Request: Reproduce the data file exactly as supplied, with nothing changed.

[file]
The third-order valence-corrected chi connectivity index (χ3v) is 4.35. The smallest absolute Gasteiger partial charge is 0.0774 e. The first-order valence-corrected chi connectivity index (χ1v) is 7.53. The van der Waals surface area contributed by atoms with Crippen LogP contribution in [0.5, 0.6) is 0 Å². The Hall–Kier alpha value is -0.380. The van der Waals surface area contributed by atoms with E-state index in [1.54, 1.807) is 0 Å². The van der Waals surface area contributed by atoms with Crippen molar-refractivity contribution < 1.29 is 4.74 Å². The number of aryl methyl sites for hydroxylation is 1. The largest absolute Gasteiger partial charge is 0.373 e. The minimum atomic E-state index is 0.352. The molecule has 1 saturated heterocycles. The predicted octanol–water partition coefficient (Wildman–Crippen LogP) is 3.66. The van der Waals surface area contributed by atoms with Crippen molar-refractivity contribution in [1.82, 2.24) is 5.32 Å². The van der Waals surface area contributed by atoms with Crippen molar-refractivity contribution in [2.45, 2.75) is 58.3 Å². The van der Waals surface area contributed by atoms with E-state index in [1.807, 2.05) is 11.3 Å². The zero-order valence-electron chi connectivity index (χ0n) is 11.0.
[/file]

The third-order valence-corrected chi connectivity index (χ3v) is 4.35. The smallest absolute Gasteiger partial charge is 0.0774 e. The first-order valence-corrected chi connectivity index (χ1v) is 7.53. The van der Waals surface area contributed by atoms with Crippen LogP contribution in [0.5, 0.6) is 0 Å². The Hall–Kier alpha value is -0.380. The van der Waals surface area contributed by atoms with E-state index in [1.54, 1.807) is 0 Å². The van der Waals surface area contributed by atoms with Crippen molar-refractivity contribution < 1.29 is 4.74 Å². The number of aryl methyl sites for hydroxylation is 1. The largest absolute Gasteiger partial charge is 0.373 e. The minimum atomic E-state index is 0.352. The molecule has 1 saturated heterocycles. The predicted octanol–water partition coefficient (Wildman–Crippen LogP) is 3.66. The van der Waals surface area contributed by atoms with Crippen molar-refractivity contribution in [1.82, 2.24) is 5.32 Å². The van der Waals surface area contributed by atoms with Crippen molar-refractivity contribution in [2.45, 2.75) is 58.3 Å². The van der Waals surface area contributed by atoms with E-state index in [1.807, 2.05) is 11.3 Å². The zero-order valence-electron chi connectivity index (χ0n) is 11.0.